DAILY BRIEFINGMoron Agonistes
Aug. 29 - There are two Danish wedding traditions left to describe before I wrap it up on this whole drawn-out business.
I've already described both of these traditions more or less the way they were described to me, so you're just as misinformed as I was. Here they are again:
Tradition: at some point in the evening, the groom is lifted aloft, his shoes are removed, and the toes of his socks are clipped off.
Tradition: the couple's first dance is a traditional Danish waltz and must be danced before midnight. They will be encircled by friends and family who will clap in rhythm, gradually moving in on them until there's no room left to dance. The couple must then kiss.
Unfortunately, I missed both of these events at the wedding I attended the week before my own. (For reasons you can deduce on your own—I was self-medicating my gout with medicine that came out of a keg). Consequently, I was only familiar with these traditions in theory. Their practice remained a mystery.
Like most American guys my age, I waltz about as well as I watusi. The DMB—Trine—and I had hoped to take a lesson or two before the wedding, but our plans had been made on the assumption I'd be capable of standing upright. It's hard to waltz when you can't even walk. In the end, on the very morning of our wedding day, we decided that I'd hobble up to Trine on the dance floor, we'd put our arms around each other, then kind of jerk around spasmodically and flail my crutch around until we'd elicited enough sympathy to end the waltz.
(It was a pretty good plan—we're certainly going to be a formidable couple.)
As luck would have it, I wasn't in much pain the night of the wedding. I don't know if it was the magic of the wedding, the magic of the wine, or the sorcery of the painkillers, but I was actually gimping around pretty nimbly without my crutch for most of the night, so when it came time to waltz I thought I'd give it a whirl (so to speak).
Anyone who's tried waltzing on cobblestones while debilitated by gout, and under the influence of wine and synthetic morphine, can probably guess how that dance went.
But they'd only be close.
It would have been difficult enough as it was. But because I couldn't waltz worth a damn I had to keep muttering, "one, two, three, one, two, three," which distracted my hideously sandaled feet and compelled me to stub my gout-inflamed toe repeatedly against Trine's feet and shins. After just a few bars of the waltz my mantra had changed to "one, two, three, ow!, (sorry!), one, two, three. ow!, (sorry!)..."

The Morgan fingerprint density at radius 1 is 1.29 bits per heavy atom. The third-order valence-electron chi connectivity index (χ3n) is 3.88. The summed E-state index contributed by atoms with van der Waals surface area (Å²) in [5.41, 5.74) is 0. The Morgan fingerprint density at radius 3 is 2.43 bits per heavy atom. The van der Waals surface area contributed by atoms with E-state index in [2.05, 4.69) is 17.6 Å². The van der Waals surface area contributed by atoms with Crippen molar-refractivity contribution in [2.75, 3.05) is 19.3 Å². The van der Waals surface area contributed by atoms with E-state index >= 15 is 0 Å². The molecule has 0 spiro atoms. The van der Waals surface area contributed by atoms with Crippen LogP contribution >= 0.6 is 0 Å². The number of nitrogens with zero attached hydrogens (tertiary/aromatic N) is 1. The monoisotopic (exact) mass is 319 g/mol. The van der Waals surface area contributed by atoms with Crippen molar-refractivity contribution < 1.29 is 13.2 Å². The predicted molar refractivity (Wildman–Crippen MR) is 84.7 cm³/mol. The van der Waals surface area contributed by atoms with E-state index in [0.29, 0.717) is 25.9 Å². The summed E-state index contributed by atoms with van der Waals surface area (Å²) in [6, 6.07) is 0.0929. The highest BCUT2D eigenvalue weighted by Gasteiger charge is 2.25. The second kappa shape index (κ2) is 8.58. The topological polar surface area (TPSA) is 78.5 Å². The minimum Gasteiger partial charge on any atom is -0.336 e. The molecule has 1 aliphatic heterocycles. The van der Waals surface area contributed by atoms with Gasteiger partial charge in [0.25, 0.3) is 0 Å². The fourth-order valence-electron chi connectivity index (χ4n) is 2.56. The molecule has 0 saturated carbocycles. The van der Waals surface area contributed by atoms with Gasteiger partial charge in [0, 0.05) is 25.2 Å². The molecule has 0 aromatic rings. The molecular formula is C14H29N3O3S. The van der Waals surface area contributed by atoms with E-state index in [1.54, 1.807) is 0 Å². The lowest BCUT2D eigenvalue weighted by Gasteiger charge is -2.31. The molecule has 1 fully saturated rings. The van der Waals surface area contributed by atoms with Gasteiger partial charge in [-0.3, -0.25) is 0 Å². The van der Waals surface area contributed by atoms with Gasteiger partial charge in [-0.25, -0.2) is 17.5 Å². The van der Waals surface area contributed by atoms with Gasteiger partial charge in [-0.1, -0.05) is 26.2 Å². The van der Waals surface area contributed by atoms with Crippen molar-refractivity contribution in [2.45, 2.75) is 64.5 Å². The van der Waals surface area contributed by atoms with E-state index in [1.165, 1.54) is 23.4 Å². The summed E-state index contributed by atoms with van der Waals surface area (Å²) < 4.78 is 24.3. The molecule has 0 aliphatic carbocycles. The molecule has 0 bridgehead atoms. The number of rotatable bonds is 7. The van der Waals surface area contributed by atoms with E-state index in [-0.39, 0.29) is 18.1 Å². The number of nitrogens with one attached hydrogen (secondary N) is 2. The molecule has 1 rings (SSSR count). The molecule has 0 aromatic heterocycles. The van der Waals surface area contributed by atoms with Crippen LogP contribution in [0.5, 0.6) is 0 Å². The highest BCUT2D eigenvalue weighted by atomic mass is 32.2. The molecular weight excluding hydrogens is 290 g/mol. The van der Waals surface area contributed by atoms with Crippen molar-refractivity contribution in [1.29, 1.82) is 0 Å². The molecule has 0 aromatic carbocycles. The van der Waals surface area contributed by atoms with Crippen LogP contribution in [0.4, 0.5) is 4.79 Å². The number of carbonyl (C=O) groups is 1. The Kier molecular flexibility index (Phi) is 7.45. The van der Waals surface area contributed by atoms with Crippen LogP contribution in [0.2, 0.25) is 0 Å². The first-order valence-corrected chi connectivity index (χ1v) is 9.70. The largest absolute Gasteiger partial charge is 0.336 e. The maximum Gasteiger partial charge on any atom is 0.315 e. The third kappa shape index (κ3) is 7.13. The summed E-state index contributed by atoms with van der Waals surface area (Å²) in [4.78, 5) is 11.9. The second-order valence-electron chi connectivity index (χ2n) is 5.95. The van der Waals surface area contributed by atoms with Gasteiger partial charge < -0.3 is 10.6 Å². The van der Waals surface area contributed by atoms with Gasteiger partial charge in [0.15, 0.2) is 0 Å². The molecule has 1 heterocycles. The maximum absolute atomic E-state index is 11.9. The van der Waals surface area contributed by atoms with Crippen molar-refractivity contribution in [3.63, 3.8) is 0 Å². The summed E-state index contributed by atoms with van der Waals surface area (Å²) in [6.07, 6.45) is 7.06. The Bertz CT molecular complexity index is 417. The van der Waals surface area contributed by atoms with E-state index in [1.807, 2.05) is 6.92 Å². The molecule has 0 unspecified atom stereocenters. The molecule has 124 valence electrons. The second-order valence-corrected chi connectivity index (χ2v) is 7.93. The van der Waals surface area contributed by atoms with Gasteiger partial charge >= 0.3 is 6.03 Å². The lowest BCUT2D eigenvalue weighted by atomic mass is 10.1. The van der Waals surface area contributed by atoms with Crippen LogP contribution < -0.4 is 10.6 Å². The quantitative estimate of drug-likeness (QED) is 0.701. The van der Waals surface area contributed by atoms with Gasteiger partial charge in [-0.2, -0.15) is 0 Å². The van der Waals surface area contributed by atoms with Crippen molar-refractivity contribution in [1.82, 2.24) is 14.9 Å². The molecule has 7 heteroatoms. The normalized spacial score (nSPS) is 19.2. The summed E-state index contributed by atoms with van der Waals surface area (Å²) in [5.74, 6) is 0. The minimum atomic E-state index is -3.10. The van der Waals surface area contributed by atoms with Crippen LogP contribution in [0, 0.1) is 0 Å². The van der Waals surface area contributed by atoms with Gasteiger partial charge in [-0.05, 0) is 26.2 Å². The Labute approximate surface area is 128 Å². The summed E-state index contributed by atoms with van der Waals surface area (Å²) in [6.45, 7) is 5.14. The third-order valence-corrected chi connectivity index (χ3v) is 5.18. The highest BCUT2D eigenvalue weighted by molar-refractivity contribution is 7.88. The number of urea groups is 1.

The crowd apparently mistook my grimaces of agony for ecstasy. They smiled, they clapped, they laughed—and they moved in for the kill. That's how it felt, anyway—this malevolent ring of tormentors closing in around us, mocking my suffering, inching closer and closer as the pain went from bad to searing.
And then they were no longer around us but beside us, pressing into us, engulfing us in their demonic ritual; I squeezed the DMB—Trine—with the last of my strength, and, remembering the tradition in a sudden epiphanous flash, kissed her and waited for the throng of madmen to pull back, give us air, and stop stepping on my toes.
Alas, the kiss subsided but the crowd did not. Instead I suddenly felt myself falling backwards. Too much pain, I remember thinking, I must be passing out. Fortunately there was some unseen soul behind me to break my fall; unfortunately, he broke the fall by catching me in a reverse arm-lock. He used the leverage of his position to hoist me up on his back. I was no sooner balanced precariously on this erstwhile benefactor's back than the satanic ritualists around us began grabbing at me fiendishly. I was too terror-struck to speak, and watched mutely as my own best man emerged from the mob to my right and raised a sharp and shiny instrument into the air—there was more fiendish laughter and applause. I remember watching the moonlight glint off the business end of the blade and trying to remember if Trine had ever said anything about wanting an Aztec wedding, when my speculations were interrupted by the sensation of hands at work on my feet, undoing my sandals, pulling the ends of my socks away from my toes, and then the terrible snip! snip!—and I was lowered to the ground at last.
I stood there blinking stupidly, trying to gather my wits. The crowd had finally pulled back a little. They were cackling with delight, pointing at my feet and laughing. I glanced down and saw that the toes of my socks had been cut off.
There's an old Danish saying that encapsulates the whole episode succinctly: "If you won't hear it," they say, "then you're going to feel it."
Next time someone starts telling you about their quaint little traditions, pay attention.
* * *
That's going to have to wrap up my wedding blogging, because frankly it's been going on for two weeks and I think I better get my tongue out of my cheek before my lovely bride yanks it out.
Enjoy the weekend.
© 2003, The Moron's Almanac